Kevin Costner's news conference was ambling along at a respectable rate--about what you'd expect, considering the project, an eight-hour miniseries on the history of Native Americans called "500 Nations."
It's a kind of "Dances With Wolves" meets "The Civil War." Scheduled for broadcast this spring on CBS, "500 Nations" features Costner as host, Gregory Harrison as narrator and actors Graham Greene, Edward James Olmos, Erick K. Schweig, Wes Studi and Floyd Red Crow Westerman, among others, giving voice to figures and stories from the past.
Although the TV critics who recently converged in Pasadena for the press tour apparently had deemed this conference worthy, the assembled room wasn't exactly electrified.
Not until, that is, Costner let it slip (much to the surprise of network publicists) that he was going to a CBS promotion party that evening at Virtual World, a futuristic arcade in Los Angeles.
Apparently, he was planning to take his kids to the movies that evening but decided on the spot to go to Virtual World.
It's one thing to talk to a star.
"You know what would be really cool ..." said one reporter.
But he didn't have to finish the sentence.
Everybody was thinking the same thing.
That's why, when I heard a call for "eight brave warriors" to sign on to a game of BattleTech, I marched right over and hoped for the best.
By the time I worked my way through the crowd to the game-door entrance, I saw several people, including Costner and his three young children, already on their way in.
I thought I'd blown it.
But at the last minute I was ushered into the "pod" with the others.
"Now what?" I thought, as I found myself side by side with Costner trying to take in a torrent of information about our "mission"--a jousting, free-for-all on an arid planet in the 31st Century.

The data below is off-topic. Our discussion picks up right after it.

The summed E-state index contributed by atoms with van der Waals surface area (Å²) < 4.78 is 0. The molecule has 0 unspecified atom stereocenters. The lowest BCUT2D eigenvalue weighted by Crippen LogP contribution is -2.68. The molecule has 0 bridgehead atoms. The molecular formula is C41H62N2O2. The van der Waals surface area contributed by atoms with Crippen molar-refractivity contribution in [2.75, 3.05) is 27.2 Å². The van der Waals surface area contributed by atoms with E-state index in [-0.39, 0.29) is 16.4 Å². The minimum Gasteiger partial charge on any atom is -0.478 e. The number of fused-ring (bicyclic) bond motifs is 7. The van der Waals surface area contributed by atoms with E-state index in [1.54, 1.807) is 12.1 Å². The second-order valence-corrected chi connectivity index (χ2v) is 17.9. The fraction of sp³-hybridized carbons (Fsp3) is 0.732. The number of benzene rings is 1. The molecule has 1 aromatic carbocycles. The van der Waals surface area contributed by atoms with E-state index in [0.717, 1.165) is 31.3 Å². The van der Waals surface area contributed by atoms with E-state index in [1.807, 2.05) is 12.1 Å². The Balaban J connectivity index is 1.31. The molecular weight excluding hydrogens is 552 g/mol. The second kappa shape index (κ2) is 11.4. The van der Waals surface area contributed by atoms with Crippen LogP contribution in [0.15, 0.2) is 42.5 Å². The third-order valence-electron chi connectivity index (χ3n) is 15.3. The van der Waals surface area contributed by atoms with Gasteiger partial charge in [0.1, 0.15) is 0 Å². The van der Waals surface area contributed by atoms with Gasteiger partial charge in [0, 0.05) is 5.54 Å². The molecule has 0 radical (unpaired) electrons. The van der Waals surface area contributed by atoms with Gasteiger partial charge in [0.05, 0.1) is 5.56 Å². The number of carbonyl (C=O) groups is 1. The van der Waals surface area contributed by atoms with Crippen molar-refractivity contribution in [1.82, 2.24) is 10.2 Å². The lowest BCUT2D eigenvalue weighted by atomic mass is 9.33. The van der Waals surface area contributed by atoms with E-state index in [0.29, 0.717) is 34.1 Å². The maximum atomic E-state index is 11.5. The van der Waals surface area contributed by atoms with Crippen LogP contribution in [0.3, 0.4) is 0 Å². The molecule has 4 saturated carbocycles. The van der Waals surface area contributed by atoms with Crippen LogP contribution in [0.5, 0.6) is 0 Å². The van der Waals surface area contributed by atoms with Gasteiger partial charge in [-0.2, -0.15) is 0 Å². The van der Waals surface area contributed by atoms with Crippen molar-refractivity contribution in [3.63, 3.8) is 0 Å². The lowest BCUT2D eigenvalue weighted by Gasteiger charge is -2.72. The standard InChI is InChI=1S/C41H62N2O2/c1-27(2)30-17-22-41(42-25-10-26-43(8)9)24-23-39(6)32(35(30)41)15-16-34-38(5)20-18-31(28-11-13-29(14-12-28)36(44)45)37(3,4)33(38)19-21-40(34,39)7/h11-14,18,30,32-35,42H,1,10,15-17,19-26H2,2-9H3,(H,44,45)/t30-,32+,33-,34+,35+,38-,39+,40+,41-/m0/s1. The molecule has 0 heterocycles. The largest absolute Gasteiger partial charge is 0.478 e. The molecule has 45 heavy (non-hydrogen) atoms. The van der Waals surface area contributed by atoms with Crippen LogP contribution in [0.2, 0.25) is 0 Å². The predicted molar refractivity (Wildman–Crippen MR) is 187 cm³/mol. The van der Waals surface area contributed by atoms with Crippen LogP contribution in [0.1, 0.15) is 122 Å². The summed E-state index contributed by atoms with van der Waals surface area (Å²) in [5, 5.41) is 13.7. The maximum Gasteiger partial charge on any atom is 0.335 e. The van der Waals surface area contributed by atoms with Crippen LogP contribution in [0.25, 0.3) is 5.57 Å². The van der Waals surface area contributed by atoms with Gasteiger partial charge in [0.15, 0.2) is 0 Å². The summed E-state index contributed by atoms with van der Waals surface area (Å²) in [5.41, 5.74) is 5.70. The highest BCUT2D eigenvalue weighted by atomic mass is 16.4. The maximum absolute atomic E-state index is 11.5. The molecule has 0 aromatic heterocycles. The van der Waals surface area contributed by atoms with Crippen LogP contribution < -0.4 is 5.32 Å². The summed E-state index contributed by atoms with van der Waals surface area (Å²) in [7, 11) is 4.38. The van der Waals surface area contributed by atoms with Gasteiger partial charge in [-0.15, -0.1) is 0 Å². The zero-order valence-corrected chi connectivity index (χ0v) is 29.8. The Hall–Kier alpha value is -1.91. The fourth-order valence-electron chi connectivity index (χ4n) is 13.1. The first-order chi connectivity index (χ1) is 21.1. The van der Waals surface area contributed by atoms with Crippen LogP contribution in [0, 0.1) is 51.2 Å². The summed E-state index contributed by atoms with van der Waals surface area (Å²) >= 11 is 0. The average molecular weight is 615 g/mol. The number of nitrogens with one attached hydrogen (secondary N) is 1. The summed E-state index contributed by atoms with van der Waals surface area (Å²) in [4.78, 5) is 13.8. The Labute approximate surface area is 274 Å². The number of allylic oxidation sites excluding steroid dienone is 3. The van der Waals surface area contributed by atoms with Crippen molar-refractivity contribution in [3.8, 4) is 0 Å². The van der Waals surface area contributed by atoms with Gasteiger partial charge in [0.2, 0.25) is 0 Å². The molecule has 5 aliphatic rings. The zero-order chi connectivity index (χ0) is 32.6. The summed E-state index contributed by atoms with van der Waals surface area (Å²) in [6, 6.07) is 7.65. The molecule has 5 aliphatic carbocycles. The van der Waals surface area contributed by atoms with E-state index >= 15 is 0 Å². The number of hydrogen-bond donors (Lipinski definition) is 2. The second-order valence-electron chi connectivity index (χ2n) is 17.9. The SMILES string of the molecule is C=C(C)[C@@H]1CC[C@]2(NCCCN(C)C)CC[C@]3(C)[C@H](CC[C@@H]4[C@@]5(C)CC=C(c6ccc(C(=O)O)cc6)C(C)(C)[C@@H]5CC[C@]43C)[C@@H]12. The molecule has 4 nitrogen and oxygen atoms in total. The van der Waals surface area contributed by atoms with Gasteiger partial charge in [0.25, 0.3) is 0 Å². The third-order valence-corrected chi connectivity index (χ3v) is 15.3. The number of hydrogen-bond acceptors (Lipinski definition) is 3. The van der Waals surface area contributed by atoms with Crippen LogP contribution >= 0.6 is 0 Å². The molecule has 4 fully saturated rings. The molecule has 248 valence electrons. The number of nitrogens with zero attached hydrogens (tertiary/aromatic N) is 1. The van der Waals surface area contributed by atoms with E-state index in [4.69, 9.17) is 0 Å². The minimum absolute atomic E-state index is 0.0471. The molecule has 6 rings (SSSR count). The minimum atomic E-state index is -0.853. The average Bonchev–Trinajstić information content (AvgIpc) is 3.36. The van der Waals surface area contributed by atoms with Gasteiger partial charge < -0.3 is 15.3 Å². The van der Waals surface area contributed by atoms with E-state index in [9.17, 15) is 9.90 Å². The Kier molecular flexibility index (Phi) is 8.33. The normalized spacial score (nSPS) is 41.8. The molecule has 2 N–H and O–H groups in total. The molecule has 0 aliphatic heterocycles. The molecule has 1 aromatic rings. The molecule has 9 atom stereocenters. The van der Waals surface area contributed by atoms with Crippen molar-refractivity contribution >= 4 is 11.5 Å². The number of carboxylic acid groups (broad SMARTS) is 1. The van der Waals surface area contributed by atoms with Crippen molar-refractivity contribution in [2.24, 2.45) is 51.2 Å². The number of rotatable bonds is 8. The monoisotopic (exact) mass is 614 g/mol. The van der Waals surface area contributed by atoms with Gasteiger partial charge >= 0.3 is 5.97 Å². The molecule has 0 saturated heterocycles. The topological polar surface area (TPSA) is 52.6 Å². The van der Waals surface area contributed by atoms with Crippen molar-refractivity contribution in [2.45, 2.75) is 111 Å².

Costner seemed shy, maybe a little protective, because his children were with him and, after all, he's going through a very public divorce.
I felt some sympathy, though, when I noticed he was almost as confused as I was about the rules of the game, how to operate our robot-like killing machines (known as Loki), etc., while his kids--Annie, Joe and Lily--seemed to be getting most of it.
Suddenly, it was time to take off. But there was still one thing left to do. We had to pick a call sign.
A couple I hadn't noticed earlier because I had been watching Costner so closely played it straight. They just used their names, Gail and Joe. The Costner kids came up with Iggy, Butch and Wilma.
And what about the man who played Wyatt Earp?
Costner smiled. He almost seemed bashful about it. "Smoke," he said.
Me? I decided on Dust.
Ushered into our virtual world, where we were ensconced in what might best be described as flight simulators, I found Costner facing me across the aisle. He was fumbling with the clutch, asking me for some last-minute pointers.
To tell you the truth, I don't remember much of what happened in those 10 minutes. All I can tell you is I went to a place I hope never to visit and one where I most certainly would not survive.
I emerged watery-eyed from the galactic shooting gallery and found myself immediately confronted by Lily--otherwise known as Iggy.
"I killed you, DUST!" she said gleefully.
I checked the printout to see how Smoke and I had fared because, let's face it, Costner was the measure of success.
He'd done better overall, finishing third to my sixth. No surprise, Joe and Gail were the victors. But much to my surprise, neither Costner nor I had taken a single shot at each other.
On one level, I thought that was kind of nice, a sort of silent truce.
On another level, I was kind of disappointed. What guy wouldn't want to get the better of a macho movie idol?
As a matter of fact, it was apparently Joe's secret to success. "I was going after Costner the whole time," he said.